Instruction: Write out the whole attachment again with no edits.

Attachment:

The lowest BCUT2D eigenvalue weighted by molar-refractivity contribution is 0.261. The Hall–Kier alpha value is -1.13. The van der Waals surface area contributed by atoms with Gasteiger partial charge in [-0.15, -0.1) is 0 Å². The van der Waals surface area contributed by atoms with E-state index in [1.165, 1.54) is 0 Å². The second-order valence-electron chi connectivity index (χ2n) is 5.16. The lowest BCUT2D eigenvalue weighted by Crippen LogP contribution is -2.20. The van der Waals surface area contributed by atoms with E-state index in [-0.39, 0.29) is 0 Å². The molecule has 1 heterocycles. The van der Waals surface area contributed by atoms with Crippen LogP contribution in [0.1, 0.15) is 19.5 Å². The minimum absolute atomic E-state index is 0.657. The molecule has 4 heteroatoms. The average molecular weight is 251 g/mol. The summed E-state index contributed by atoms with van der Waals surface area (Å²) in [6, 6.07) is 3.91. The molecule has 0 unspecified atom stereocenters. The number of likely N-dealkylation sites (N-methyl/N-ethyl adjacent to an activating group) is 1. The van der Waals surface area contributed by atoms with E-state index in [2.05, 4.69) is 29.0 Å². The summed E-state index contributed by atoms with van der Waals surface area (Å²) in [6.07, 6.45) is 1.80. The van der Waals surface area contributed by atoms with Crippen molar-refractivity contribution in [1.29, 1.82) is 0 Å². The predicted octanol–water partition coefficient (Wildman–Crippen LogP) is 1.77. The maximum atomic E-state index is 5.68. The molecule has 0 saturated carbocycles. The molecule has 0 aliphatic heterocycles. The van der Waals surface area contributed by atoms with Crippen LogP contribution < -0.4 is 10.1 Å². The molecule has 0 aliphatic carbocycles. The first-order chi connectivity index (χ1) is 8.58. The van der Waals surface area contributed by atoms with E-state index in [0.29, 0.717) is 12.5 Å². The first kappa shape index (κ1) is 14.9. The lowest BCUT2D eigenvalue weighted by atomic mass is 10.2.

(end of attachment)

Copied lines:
The lowest BCUT2D eigenvalue weighted by molar-refractivity contribution is 0.261. The Hall–Kier alpha value is -1.13. The van der Waals surface area contributed by atoms with Gasteiger partial charge in [-0.15, -0.1) is 0 Å². The van der Waals surface area contributed by atoms with E-state index in [1.165, 1.54) is 0 Å². The second-order valence-electron chi connectivity index (χ2n) is 5.16. The lowest BCUT2D eigenvalue weighted by Crippen LogP contribution is -2.20. The van der Waals surface area contributed by atoms with E-state index in [-0.39, 0.29) is 0 Å². The molecule has 1 heterocycles. The van der Waals surface area contributed by atoms with Crippen LogP contribution in [0.1, 0.15) is 19.5 Å². The minimum absolute atomic E-state index is 0.657. The molecule has 4 heteroatoms. The average molecular weight is 251 g/mol. The summed E-state index contributed by atoms with van der Waals surface area (Å²) in [6, 6.07) is 3.91. The molecule has 0 unspecified atom stereocenters. The number of likely N-dealkylation sites (N-methyl/N-ethyl adjacent to an activating group) is 1. The van der Waals surface area contributed by atoms with E-state index in [2.05, 4.69) is 29.0 Å². The summed E-state index contributed by atoms with van der Waals surface area (Å²) in [6.07, 6.45) is 1.80. The van der Waals surface area contributed by atoms with Crippen molar-refractivity contribution in [1.29, 1.82) is 0 Å². The predicted octanol–water partition coefficient (Wildman–Crippen LogP) is 1.77. The maximum atomic E-state index is 5.68. The molecule has 0 saturated carbocycles. The molecule has 0 aliphatic heterocycles. The van der Waals surface area contributed by atoms with Crippen LogP contribution < -0.4 is 10.1 Å². The molecule has 0 aliphatic carbocycles. The first-order chi connectivity index (χ1) is 8.58. The van der Waals surface area contributed by atoms with E-state index in [0.29, 0.717) is 12.5 Å². The first kappa shape index (κ1) is 14.9. The lowest BCUT2D eigenvalue weighted by atomic mass is 10.2.